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article imageSudan And Main Darfur Rebel Group Sign Ceasefire

By Christopher Szabo     Feb 24, 2010 in World
The Sudanese government and the main rebel group in Darfur have signed a ceasefire, which, it is hoped, will lead to a formal peace in the region.
The Justice and Equality Movement (JEM)’s leader, Khalil Ibrahim, signed the agreement with the government of President Omar al-Bashir in Qatar Tuesday night, following a year of negotiations, according to the Guardian newspaper. The two leaders embraced each other, then Bashir said the move was a:
Major step towards ending the war.
The fighting in Darfur, which has also been described as genocide, and for which a warrant has been issued against Bashir, began in 2003 and has caused 300,000 deaths according to UN figures. The war in Darfur is not to be confused with the long-standing war between northern and southern Sudan, which ended in 2005 and claimed the lives of some four million people.
Unfortunately, other Darfur rebel groups have not signed on to the deal, but JEM’s leader said while the development was ”very important.” He said:
We point out, however, that the road to peace still needs much patience and honest concessions from both sides.
This is not the first ceasefire agreement between the government and JEM, but this time it is hoped the JEM will be incorporated into the national army and the rebel leaders have been offered senior leadership positions.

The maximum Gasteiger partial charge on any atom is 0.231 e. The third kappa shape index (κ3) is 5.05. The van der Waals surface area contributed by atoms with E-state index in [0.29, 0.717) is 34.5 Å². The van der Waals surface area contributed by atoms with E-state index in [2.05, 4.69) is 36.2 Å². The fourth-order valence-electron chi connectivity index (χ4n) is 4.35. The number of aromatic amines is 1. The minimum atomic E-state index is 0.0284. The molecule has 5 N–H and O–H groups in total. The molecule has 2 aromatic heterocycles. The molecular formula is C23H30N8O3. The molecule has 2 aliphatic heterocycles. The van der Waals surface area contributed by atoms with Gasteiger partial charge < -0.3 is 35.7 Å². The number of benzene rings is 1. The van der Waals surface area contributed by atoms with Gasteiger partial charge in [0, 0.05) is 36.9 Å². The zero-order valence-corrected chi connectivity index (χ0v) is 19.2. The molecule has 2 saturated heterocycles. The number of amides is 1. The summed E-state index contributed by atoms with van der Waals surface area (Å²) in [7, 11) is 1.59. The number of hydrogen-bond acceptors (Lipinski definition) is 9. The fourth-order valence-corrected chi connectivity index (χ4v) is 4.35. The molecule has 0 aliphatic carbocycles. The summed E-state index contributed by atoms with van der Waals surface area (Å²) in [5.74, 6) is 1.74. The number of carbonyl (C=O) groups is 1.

The agreement follows an improvement in relations with Sudan’s western neighbour, Chad, which has given the rebels sanctuary in the past. It also comes ahead of Sudanese general elections in April – the first in 24 years – in which Bashir is seeking another term.
The report said JEM hoped to get further concessions from the government, including the release of Ibrahim’s half brother, Abdel Aziz Ashr, captured in a failed JEM raid against the capital, Khartoum, in 2008. The government has already cancelled the death sentences of 100 JEM rebels captured in the raid.
The International Crisis Group’s Sudan analyst, Foaud Hikmat, said:
Other rebel groups need to be brought in before peace is achieved. The majority of the people in Darfur are not represented by JEM or the government.
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